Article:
Something I’ve been thinking a lot about lately is how we experience art. Mainly because my own ability to visit shows has become so limited for a time. Openings are out, studio visits impossible and any exhibitions I do get to are on the fly. My only conversations with artists of late have been more social, over coffee. While we are talking about various things, the only looking involved is at each other.
This is interesting to me because the art—physical/material stuff—is completely mediated and removed from my day-to-day. I’m hearing about it from those who have seen something and have something to say. I hear the gossip. I’m seeing what’s online. I’m looking at art in two dimensions, documentation-style on the iPhone, gallery websites, blogs, magazine reviews, email, Vimeo and catalogues posted in. I feel like I’m entering into a new relationship with art. And I’m not sure it’s healthy.
Experiencing art in this way is useful in the sense that it’s easy to access, broad in scope and, as the Internet tends to do, one thing leads to another—lands you in places of discovery that were not anticipated. You can repeat your visit, archive material for future reference and learn a lot without actually being there. But something in all this is most definitely missing.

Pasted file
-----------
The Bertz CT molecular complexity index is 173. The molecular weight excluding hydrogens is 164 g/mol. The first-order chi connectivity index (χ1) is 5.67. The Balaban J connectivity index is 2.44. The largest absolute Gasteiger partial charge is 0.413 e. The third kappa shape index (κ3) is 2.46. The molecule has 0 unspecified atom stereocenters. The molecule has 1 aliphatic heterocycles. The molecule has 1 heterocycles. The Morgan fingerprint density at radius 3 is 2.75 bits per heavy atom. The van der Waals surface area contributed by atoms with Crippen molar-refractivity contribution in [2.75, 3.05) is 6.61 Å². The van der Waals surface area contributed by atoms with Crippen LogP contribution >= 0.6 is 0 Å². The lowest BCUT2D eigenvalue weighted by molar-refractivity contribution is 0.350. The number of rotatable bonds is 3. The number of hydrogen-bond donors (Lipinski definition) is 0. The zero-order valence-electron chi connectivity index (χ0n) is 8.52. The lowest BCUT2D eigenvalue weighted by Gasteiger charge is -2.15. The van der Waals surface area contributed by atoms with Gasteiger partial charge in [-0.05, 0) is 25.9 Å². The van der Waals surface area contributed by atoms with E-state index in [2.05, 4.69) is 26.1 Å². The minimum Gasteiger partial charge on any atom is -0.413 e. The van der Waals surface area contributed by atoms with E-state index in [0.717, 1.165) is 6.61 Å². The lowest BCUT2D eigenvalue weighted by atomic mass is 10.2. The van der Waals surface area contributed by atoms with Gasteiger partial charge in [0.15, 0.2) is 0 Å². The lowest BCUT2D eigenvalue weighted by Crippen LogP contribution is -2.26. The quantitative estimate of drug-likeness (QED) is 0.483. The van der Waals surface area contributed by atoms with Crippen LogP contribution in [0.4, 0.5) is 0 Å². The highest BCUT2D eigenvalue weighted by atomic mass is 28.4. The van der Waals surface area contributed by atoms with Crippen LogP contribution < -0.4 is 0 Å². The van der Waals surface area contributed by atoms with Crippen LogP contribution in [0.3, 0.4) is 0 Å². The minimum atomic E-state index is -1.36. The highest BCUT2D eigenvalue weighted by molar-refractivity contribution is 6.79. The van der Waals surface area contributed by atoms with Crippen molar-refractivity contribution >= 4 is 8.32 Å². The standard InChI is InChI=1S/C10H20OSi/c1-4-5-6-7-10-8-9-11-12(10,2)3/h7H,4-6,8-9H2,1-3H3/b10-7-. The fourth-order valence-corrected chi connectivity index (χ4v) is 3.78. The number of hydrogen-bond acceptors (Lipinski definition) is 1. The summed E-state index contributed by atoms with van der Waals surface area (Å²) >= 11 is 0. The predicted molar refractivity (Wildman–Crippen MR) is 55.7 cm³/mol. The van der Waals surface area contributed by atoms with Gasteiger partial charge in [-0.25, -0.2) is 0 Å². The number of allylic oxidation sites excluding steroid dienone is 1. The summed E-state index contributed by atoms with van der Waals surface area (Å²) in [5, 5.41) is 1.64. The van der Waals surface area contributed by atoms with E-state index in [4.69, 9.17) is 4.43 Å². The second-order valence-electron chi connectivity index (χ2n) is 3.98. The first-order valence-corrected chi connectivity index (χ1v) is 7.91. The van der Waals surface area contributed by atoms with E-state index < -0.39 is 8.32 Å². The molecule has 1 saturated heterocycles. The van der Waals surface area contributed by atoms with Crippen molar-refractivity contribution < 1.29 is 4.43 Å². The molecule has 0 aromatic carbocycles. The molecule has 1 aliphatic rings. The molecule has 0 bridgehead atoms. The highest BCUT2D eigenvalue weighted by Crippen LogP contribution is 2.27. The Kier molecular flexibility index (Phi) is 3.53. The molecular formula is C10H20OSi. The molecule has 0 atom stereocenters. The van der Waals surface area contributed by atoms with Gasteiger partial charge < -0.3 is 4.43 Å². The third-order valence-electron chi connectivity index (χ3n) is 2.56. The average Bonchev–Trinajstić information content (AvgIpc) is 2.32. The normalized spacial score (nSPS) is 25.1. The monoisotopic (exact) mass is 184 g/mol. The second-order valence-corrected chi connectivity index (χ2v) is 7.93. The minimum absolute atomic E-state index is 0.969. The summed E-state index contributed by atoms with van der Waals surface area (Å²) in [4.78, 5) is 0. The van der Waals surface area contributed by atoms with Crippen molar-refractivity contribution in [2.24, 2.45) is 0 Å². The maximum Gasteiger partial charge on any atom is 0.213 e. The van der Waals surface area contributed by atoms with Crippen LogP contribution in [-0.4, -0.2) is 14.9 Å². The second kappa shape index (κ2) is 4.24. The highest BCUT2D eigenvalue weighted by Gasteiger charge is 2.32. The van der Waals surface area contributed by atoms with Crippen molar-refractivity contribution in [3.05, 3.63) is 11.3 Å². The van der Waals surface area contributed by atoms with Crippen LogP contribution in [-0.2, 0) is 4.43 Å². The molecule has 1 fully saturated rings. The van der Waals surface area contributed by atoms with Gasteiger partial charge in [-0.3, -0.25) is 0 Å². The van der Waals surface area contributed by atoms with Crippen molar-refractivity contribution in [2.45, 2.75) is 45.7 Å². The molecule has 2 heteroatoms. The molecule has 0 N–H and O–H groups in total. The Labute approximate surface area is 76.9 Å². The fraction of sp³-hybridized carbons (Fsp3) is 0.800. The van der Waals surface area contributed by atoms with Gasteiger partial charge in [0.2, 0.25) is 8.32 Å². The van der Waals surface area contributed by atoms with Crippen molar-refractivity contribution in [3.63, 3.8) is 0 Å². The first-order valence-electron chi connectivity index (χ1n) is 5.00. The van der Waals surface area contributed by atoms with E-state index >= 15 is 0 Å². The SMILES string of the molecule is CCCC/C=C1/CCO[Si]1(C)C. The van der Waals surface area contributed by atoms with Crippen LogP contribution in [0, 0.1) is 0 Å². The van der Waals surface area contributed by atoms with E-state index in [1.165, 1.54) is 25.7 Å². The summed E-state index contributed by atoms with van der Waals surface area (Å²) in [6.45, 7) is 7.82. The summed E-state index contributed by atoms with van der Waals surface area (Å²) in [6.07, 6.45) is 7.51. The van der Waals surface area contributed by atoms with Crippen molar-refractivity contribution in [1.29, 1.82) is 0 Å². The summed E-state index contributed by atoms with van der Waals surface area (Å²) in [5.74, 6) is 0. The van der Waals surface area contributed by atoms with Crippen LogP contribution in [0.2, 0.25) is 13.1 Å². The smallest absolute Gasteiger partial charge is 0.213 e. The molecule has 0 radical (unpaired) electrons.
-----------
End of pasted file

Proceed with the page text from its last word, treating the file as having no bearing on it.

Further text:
I had a startling thought last week—it was still dark. What if I woke up and the Internet was broke? My art consumption would go down a good 90%. I couldn’t view documentation of shows I will never see, review archives of things I’ve already missed, email back and forth about this work or that space. I couldn’t even make an application to the Australia Council. I’d be paralysed.
Solution: next week I’m doing something I haven’t done in a long, long, long time. I’m taking me and my girl to the NGV and walking through every single gallery and viewing every single work on display. I’m going to saturate myself in the physical encounter one-on-one (maybe two-on-one). And in the process hopefully remind myself how individually complex the game can be. Or not.